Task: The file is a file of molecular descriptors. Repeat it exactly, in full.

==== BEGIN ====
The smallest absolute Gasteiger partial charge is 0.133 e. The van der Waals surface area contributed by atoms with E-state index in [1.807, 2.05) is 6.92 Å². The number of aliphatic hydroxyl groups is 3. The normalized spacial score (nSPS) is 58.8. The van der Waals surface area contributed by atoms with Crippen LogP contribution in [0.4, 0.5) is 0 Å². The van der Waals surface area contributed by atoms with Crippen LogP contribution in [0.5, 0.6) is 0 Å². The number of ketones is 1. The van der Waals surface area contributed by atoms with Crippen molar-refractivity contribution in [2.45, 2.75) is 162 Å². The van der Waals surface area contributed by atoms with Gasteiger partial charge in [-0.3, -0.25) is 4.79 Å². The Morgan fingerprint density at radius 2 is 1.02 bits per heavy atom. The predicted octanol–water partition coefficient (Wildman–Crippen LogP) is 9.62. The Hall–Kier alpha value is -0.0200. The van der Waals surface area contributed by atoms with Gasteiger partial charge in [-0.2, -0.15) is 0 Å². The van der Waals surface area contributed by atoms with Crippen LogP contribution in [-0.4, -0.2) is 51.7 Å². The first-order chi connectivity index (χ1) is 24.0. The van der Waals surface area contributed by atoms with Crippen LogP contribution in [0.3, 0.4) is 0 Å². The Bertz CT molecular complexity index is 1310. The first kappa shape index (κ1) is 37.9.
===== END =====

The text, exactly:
The smallest absolute Gasteiger partial charge is 0.133 e. The van der Waals surface area contributed by atoms with E-state index in [1.807, 2.05) is 6.92 Å². The number of aliphatic hydroxyl groups is 3. The normalized spacial score (nSPS) is 58.8. The van der Waals surface area contributed by atoms with Crippen LogP contribution in [0.4, 0.5) is 0 Å². The van der Waals surface area contributed by atoms with Crippen LogP contribution in [0.5, 0.6) is 0 Å². The number of ketones is 1. The van der Waals surface area contributed by atoms with Crippen molar-refractivity contribution in [2.45, 2.75) is 162 Å². The van der Waals surface area contributed by atoms with Gasteiger partial charge in [-0.3, -0.25) is 4.79 Å². The Morgan fingerprint density at radius 2 is 1.02 bits per heavy atom. The predicted octanol–water partition coefficient (Wildman–Crippen LogP) is 9.62. The Hall–Kier alpha value is -0.0200. The van der Waals surface area contributed by atoms with Gasteiger partial charge in [-0.2, -0.15) is 0 Å². The van der Waals surface area contributed by atoms with Crippen LogP contribution in [-0.4, -0.2) is 51.7 Å². The first-order chi connectivity index (χ1) is 24.0. The van der Waals surface area contributed by atoms with Crippen LogP contribution in [0.3, 0.4) is 0 Å². The Bertz CT molecular complexity index is 1310. The first kappa shape index (κ1) is 37.9.